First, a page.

Self-esteem is the way we think, feel about, and value ourselves. It is formed in response to how we were treated by parents and caregivers. We learned even as infants to see ourselves as we were being seen. Research in early brain development has confirmed that a neurobiological reaction called “mirroring” occurs between the infant and the mothering-caregiver. When love, happiness and security are shown to the child, the child feels lovable, happy and safe, and exhibits the beginnings of self-esteem.
However, when babies grow up with rejecting, angry, unloving, and unresponsive caregivers, they learn to be guarded and afraid and to feel unlovable, unworthy, and defective. They learn to cope, defend, and survive, but they do not learn to have self-esteem. When babies are nurtured they learn resiliency and develop an internal model of a secure base from which to explore their world. They internalize confidence and self-respect. These patterns, healthy or unhealthy, continue as we grow and become intellectualized and more sophisticated. Fortunately the unhealthy patterns can be changed.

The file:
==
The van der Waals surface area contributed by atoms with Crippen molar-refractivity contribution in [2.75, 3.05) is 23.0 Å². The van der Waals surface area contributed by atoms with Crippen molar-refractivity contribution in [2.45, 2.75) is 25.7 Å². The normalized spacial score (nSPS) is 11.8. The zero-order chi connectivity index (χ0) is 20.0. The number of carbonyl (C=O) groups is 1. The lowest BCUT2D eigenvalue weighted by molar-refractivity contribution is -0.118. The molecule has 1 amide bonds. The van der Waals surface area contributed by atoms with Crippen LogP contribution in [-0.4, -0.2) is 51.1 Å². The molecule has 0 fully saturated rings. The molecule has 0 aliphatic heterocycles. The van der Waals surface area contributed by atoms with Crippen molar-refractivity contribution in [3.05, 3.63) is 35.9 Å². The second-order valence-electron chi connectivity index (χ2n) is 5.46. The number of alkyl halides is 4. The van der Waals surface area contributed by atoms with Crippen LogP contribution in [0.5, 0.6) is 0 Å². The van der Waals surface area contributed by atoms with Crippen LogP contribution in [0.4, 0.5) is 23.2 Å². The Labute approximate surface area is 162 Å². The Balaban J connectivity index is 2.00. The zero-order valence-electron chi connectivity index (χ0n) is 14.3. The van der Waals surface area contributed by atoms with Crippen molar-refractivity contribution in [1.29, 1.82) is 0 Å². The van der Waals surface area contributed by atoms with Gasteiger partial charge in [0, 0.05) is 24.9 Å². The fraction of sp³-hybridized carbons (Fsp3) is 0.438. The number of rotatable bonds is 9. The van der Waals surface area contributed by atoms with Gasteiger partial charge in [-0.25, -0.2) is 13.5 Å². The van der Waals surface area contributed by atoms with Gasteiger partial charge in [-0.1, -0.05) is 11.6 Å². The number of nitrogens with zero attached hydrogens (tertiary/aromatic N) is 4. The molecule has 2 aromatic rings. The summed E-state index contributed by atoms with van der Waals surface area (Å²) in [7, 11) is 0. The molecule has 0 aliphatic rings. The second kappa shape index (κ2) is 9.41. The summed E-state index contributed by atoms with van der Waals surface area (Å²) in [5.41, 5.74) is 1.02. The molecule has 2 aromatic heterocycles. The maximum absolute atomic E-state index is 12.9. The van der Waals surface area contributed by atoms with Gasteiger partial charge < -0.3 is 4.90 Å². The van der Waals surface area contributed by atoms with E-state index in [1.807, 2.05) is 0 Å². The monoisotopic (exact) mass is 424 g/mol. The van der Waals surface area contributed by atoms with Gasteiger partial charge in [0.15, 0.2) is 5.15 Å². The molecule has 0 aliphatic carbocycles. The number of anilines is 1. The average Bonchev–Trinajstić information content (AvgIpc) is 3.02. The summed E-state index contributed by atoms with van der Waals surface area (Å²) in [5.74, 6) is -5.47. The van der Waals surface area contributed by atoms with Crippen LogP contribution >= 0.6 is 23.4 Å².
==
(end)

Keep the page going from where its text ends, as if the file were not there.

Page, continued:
The work done at STAR to transform low self-esteem is powerful. The process identifies areas where you were loved and nurtured and builds upon these experiences. The areas causing low self-esteem are likewise identified, and by using valuable tools you learn to redirect the internalized dialogues. You discover the gift and capability of genuine self-esteem.